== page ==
From: Philippe Verdy (firstname.lastname@example.org)
Date: Tue Mar 24 2009 - 22:59:23 CST
As long as you use PUA code points to do this, there will be no problem at
Then you can map the virtual byte code you want on it, but don't expect that
it will magically run. You could use this to encapsulate in fact any binary
But for such application, you don't even have to use supplementary planes:
you could just as well remap each byte from your byte code or binary file
into one of 256 PUAs in the BMP.
The cost would be one additional byte for the enconging in UTF-16 for each
source byte, i.e. exactly the same as an ASCII hexadecimal dump in a UTF-8
file (but without the endianness issue; if you used UTF-8, the cost would be
even worse than simple hexadecimal).
So I'm not sure this represents any interest for the general community. Byte
codes are binary objects, and Unicode is not made to represent arbitrary
binary data, but actual text characters. Binary objects can be transcoded
and transported within text protocols (like XML or in MIME for emails and
newsgroups or in PostSCript files), using several existing and well known
transport syntaxes (hexadecimal, uuencoding, Base64, Base85...); then all
you need is a private convention or an upper-layer protocol (out of scope of
Unicode) to allow you to delimit the spans of reencoded binary sequences for
arbitrary objects (images, applications...): this may be a syntax or the use
of specific private delimiters (only two delimiters allocated as PUAs with
your private convention would do the trick).
If you really want to create a virtual machine with your own bytecode, this
should be done separately in your own binary format; there's no reason to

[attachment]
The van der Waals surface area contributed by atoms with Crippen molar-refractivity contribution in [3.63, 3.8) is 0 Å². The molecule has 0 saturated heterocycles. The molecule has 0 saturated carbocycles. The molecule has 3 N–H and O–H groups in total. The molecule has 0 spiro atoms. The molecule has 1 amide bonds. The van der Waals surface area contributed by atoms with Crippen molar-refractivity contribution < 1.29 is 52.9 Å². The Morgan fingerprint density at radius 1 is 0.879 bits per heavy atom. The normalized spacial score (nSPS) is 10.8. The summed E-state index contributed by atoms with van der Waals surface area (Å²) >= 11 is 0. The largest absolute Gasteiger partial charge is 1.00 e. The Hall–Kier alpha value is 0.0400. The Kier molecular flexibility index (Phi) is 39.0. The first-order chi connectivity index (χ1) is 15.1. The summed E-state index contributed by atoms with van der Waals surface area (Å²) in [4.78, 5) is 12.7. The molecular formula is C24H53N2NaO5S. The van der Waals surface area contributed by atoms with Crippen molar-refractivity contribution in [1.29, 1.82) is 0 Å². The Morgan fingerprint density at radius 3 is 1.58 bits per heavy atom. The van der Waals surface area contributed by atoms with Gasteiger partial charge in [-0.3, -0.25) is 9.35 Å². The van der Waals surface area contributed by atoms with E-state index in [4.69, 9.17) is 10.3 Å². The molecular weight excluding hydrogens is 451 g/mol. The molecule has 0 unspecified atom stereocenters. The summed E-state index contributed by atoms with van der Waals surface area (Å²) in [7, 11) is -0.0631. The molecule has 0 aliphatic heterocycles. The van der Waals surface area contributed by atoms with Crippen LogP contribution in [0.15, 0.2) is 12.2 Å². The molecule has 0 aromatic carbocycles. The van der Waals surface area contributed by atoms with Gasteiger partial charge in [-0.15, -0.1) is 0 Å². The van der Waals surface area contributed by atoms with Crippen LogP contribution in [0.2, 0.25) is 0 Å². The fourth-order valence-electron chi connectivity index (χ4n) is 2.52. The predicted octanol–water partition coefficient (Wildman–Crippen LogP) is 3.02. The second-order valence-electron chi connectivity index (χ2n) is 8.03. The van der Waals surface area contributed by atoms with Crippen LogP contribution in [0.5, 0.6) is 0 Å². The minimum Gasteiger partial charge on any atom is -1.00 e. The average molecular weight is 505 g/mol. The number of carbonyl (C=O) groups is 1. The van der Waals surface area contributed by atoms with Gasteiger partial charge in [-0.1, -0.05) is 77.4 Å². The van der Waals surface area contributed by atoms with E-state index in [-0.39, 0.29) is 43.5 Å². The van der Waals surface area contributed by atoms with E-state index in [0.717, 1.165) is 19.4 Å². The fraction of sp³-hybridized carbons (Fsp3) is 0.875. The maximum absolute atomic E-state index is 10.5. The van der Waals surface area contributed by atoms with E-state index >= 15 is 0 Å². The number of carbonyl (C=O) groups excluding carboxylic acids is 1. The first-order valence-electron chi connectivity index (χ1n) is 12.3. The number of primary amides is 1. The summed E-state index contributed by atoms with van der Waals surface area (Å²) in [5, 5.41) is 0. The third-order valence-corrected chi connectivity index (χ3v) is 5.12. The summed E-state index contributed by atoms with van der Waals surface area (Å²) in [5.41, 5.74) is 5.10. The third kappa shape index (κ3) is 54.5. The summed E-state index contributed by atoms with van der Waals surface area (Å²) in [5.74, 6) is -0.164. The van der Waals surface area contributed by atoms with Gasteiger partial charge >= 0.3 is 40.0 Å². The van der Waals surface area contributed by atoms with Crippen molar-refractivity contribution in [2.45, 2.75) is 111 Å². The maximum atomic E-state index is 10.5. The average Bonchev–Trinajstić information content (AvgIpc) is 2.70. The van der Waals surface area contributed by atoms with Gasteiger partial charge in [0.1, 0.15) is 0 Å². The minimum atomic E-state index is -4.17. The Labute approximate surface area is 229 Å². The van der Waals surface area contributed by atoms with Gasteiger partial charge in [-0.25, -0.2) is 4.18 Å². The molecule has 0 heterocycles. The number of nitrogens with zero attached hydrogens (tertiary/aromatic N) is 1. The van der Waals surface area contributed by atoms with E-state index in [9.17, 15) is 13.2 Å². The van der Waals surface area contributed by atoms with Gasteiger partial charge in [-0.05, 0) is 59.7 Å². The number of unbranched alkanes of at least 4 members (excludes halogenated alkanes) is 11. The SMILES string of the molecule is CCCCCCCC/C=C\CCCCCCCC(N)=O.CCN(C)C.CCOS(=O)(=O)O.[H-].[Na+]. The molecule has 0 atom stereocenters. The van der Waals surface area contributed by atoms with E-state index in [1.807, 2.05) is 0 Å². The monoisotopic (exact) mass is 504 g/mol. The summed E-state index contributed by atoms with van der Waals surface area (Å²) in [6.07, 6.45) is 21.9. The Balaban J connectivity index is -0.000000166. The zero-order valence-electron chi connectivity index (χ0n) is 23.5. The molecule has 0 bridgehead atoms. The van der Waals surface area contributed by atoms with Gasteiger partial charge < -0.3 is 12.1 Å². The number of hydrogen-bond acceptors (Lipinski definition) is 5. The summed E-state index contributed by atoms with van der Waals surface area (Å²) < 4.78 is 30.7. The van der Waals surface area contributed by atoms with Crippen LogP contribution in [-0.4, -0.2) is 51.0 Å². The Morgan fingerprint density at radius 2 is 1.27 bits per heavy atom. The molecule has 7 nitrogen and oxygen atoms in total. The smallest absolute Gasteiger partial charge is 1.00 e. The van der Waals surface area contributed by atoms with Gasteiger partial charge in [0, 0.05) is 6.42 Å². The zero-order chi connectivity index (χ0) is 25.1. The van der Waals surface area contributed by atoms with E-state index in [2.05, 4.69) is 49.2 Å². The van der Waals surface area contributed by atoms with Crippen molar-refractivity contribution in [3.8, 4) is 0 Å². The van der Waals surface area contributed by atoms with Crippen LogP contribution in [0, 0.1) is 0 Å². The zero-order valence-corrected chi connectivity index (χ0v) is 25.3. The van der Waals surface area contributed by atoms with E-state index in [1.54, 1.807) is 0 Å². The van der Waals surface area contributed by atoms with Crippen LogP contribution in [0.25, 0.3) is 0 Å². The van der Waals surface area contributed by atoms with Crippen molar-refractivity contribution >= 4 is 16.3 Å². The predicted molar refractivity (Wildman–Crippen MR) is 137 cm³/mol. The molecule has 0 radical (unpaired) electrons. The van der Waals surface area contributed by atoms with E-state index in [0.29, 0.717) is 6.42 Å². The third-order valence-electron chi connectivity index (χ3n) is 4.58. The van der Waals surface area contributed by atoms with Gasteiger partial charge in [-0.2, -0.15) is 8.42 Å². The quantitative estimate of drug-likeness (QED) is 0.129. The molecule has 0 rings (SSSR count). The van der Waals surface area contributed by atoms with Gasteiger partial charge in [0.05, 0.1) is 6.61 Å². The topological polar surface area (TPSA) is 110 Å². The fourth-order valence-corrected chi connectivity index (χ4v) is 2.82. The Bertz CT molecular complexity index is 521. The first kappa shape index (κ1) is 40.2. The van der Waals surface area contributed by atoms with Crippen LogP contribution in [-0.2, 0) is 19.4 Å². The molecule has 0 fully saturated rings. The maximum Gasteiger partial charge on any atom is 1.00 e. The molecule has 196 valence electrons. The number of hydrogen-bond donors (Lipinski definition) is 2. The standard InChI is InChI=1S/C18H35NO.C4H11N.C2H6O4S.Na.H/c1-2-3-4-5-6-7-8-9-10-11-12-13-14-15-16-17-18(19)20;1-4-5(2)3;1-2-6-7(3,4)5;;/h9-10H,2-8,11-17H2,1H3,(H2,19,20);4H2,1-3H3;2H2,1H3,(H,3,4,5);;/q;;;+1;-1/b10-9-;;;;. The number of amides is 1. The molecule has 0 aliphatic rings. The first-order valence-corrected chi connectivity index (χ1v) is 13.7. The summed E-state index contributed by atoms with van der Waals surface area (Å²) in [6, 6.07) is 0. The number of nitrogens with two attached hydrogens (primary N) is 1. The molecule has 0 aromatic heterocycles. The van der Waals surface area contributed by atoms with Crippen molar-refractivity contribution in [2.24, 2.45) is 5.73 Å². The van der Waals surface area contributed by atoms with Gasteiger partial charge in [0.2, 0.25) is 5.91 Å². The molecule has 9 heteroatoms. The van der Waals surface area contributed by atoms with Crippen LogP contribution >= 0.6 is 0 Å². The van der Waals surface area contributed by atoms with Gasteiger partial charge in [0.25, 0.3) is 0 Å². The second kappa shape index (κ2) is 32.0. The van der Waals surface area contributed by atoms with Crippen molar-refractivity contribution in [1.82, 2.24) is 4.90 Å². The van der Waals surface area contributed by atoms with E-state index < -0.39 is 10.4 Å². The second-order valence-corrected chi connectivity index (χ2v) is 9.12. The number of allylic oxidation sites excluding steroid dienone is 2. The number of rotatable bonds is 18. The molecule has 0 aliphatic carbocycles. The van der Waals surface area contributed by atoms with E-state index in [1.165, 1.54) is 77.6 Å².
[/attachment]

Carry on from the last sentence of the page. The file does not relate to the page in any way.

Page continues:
also remap it within Unicode, and no reason why Unicode would favor your
bytecode for your virtual machine and not several other competing bytecodes
for virtual machines (P-code, JVM, .Net/CLR, Python/.pyc, Parrot, ...); and
no reason why this bytecode would be viable for a very long term (even Java
has changed its bytecode with several incompatible versions, but within JVMs
that support upward compatibility;
the same is true for the oldest P-Codes, for Python, it will probably be
true for Parrot: bytecodes need to evolve according to the evolution of VMs,
notably with their architecture, security, verification mecanisms,
deployment options, ....
William_J_G Overington wrote:
> Envoyé : mardi 24 mars 2009 16:31
> À : email@example.com
> Cc : firstname.lastname@example.org
> Objet : On the possibility of encoding a portable
> interpretable object code into Unicode
> I am hoping that one day a portable interpretable object code
> will be added to regular Unicode.
> If that happens, then it would be added into a high plane of
> Unicode, perhaps plane 12.
> Each code point used in the portable interpretable object
> code would represent a command to a virtual machine that
> would be obeyed by the application program, such as a
> document reader, that processed the Unicode characters as
> software. Thus dynamic illustrations and indeed interactive
> illustrations could be added into a text document using a
> non-proprietary format that is also in Unicode plain text
> format. This could perhaps have far-reaching implications
> for the future of information technology.
> Is anyone interested in such a development of encoding
> non-text items as Unicode characters please?
> Adding a portable interpretable object code to regular
> Unicode will not be an easy goal to achieve and could take
> quite a time to achieve, yet it is a goal that I feel would
> be worthwhile to achieve.
This archive was generated by hypermail 2.1.5 : Wed Mar 25 2009 - 09:02:43 CST